Lesson 4
Display reactive output

Time to give your Shiny app a “live” quality! This lesson will teach you how to build reactive output to displays in your Shiny app. Reactive output automatically responds when your user toggles a widget.

By the end of this lesson, you’ll know how to make a simple Shiny app with two reactive lines of text. Each line will display the values of a widget based on your user’s input.

Census visualization app

This new Shiny app will need its own, new directory. Create a folder in your working directory named census-app. This is where we’ll save the app.R file that you make in this lesson.

Two steps

You can create reactive output with a two step process.

  1. Add an R object to your user interface.
  2. Tell Shiny how to build the object in the server function. The object will be reactive if the code that builds it calls a widget value.

Step 1: Add an R object to the UI

Shiny provides a family of functions that turn R objects into output for your user interface. Each function creates a specific type of output.

Output function Creates
dataTableOutput DataTable
htmlOutput raw HTML
imageOutput image
plotOutput plot
tableOutput table
textOutput text
uiOutput raw HTML
verbatimTextOutput text

You can add output to the user interface in the same way that you added HTML elements and widgets. Place the output function inside sidebarPanel or mainPanel in the ui.

For example, the ui object below uses textOutput to add a reactive line of text to the main panel of the Shiny app pictured above.

ui <- fluidPage(
  titlePanel("censusVis"),
  
  sidebarLayout(
    sidebarPanel(
      helpText("Create demographic maps with 
               information from the 2010 US Census."),
      
      selectInput("var", 
                  label = "Choose a variable to display",
                  choices = c("Percent White", 
                              "Percent Black",
                              "Percent Hispanic", 
                              "Percent Asian"),
                  selected = "Percent White"),
      
      sliderInput("range", 
                  label = "Range of interest:",
                  min = 0, max = 100, value = c(0, 100))
    ),
    
    mainPanel(
      textOutput("selected_var")
    )
  )
)

Notice that textOutput takes an argument, the character string "selected_var". Each of the *Output functions require a single argument: a character string that Shiny will use as the name of your reactive element. Your users will not see this name, but you will use it later.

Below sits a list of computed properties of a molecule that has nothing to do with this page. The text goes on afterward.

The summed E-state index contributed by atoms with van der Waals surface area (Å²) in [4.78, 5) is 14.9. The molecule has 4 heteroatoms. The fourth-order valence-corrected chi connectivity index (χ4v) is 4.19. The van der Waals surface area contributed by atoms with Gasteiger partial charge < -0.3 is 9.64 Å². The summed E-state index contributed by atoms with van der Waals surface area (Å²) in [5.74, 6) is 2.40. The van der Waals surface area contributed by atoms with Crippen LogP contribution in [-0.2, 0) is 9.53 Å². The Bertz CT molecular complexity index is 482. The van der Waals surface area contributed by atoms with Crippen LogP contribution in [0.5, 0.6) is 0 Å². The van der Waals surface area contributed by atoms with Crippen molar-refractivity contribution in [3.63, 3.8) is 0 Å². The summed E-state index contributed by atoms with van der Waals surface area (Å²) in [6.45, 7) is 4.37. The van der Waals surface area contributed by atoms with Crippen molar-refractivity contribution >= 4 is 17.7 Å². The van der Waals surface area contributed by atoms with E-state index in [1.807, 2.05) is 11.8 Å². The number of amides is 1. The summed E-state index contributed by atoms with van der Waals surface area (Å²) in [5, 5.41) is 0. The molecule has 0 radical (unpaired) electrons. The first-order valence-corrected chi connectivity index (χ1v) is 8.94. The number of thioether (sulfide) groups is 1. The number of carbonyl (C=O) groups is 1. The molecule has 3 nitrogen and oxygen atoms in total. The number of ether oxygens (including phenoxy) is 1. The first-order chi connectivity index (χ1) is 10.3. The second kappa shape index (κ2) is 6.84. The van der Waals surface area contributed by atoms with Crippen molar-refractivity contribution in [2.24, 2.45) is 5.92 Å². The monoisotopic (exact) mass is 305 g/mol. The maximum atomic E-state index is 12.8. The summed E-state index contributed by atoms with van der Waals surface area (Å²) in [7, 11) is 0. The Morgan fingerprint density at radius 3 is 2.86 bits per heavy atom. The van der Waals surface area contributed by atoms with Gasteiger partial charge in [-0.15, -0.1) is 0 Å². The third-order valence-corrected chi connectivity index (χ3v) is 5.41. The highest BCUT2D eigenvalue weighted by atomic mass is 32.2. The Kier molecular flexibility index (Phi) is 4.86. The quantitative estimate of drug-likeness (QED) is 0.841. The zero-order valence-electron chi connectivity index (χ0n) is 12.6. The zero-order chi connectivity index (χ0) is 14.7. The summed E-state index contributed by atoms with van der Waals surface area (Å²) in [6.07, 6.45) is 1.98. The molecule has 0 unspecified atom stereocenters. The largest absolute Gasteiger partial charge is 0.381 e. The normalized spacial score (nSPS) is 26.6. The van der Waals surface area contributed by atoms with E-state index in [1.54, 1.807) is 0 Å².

Step 2: Provide R code to build the object.

Placing a function in ui tells Shiny where to display your object. Next, you need to tell Shiny how to build the object.

We do this by providing the R code that builds the object in the server function.

The server function plays a special role in the Shiny process; it builds a list-like object named output that contains all of the code needed to update the R objects in your app. Each R object needs to have its own entry in the list.

You can create an entry by defining a new element for output within the server function, like below. The element name should match the name of the reactive element that you created in the ui.

In the server function below, output$selected_var matches textOutput("selected_var") in your ui.

server <- function(input, output) {
  
  output$selected_var <- renderText({ 
    "You have selected this"
  })
  
}

You do not need to explicitly state in the server function to return output in its last line of code. R will automatically update output through reference class semantics.

Each entry to output should contain the output of one of Shiny’s render* functions. These functions capture an R expression and do some light pre-processing on the expression. Use the render* function that corrresponds to the type of reactive object you are making.

render function creates
renderDataTable DataTable
renderImage images (saved as a link to a source file)
renderPlot plots
renderPrint any printed output
renderTable data frame, matrix, other table like structures
renderText character strings
renderUI a Shiny tag object or HTML

Each render* function takes a single argument: an R expression surrounded by braces, {}. The expression can be one simple line of text, or it can involve many lines of code, as if it were a complicated function call.

Think of this R expression as a set of instructions that you give Shiny to store for later. Shiny will run the instructions when you first launch your app, and then Shiny will re-run the instructions every time it needs to update your object.

For this to work, your expression should return the object you have in mind (a piece of text, a plot, a data frame, etc.). You will get an error if the expression does not return an object, or if it returns the wrong type of object.

Use widget values

If you run the app with the server function above, it will display “You have selected this” in the main panel. However, the text will not be reactive. It will not change even if you manipulate the widgets of your app.